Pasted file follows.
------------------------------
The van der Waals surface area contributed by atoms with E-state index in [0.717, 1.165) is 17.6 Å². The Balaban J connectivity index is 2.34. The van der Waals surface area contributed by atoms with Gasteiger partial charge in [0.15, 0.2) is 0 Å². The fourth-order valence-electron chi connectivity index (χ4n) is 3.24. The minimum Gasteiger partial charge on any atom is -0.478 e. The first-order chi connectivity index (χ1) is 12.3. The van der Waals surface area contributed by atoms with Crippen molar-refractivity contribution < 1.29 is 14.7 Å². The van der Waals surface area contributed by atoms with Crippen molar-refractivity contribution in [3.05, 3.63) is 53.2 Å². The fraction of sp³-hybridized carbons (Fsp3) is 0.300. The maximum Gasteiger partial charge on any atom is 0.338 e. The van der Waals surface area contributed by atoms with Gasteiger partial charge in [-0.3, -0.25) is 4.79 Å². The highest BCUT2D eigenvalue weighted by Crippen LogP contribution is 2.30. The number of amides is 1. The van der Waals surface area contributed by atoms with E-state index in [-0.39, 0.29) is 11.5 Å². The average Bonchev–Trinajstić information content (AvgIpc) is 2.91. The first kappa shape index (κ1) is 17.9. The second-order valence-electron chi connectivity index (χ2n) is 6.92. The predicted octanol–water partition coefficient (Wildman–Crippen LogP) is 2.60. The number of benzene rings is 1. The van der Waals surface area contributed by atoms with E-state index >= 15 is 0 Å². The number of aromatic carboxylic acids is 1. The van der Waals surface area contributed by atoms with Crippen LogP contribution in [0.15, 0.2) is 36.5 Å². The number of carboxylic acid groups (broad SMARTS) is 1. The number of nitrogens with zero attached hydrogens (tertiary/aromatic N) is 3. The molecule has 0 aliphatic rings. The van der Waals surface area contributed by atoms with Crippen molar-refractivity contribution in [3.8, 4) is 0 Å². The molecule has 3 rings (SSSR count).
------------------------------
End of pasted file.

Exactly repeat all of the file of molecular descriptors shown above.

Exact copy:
The van der Waals surface area contributed by atoms with E-state index in [0.717, 1.165) is 17.6 Å². The Balaban J connectivity index is 2.34. The van der Waals surface area contributed by atoms with Gasteiger partial charge in [0.15, 0.2) is 0 Å². The fourth-order valence-electron chi connectivity index (χ4n) is 3.24. The minimum Gasteiger partial charge on any atom is -0.478 e. The first-order chi connectivity index (χ1) is 12.3. The van der Waals surface area contributed by atoms with Crippen molar-refractivity contribution < 1.29 is 14.7 Å². The van der Waals surface area contributed by atoms with Crippen molar-refractivity contribution in [3.05, 3.63) is 53.2 Å². The fraction of sp³-hybridized carbons (Fsp3) is 0.300. The maximum Gasteiger partial charge on any atom is 0.338 e. The van der Waals surface area contributed by atoms with Gasteiger partial charge in [-0.3, -0.25) is 4.79 Å². The highest BCUT2D eigenvalue weighted by Crippen LogP contribution is 2.30. The number of amides is 1. The van der Waals surface area contributed by atoms with E-state index in [-0.39, 0.29) is 11.5 Å². The average Bonchev–Trinajstić information content (AvgIpc) is 2.91. The first kappa shape index (κ1) is 17.9. The second-order valence-electron chi connectivity index (χ2n) is 6.92. The predicted octanol–water partition coefficient (Wildman–Crippen LogP) is 2.60. The number of benzene rings is 1. The van der Waals surface area contributed by atoms with E-state index >= 15 is 0 Å². The number of aromatic carboxylic acids is 1. The van der Waals surface area contributed by atoms with Crippen LogP contribution in [0.15, 0.2) is 36.5 Å². The number of carboxylic acid groups (broad SMARTS) is 1. The number of nitrogens with zero attached hydrogens (tertiary/aromatic N) is 3. The molecule has 0 aliphatic rings. The van der Waals surface area contributed by atoms with Crippen molar-refractivity contribution in [3.8, 4) is 0 Å². The molecule has 3 rings (SSSR count).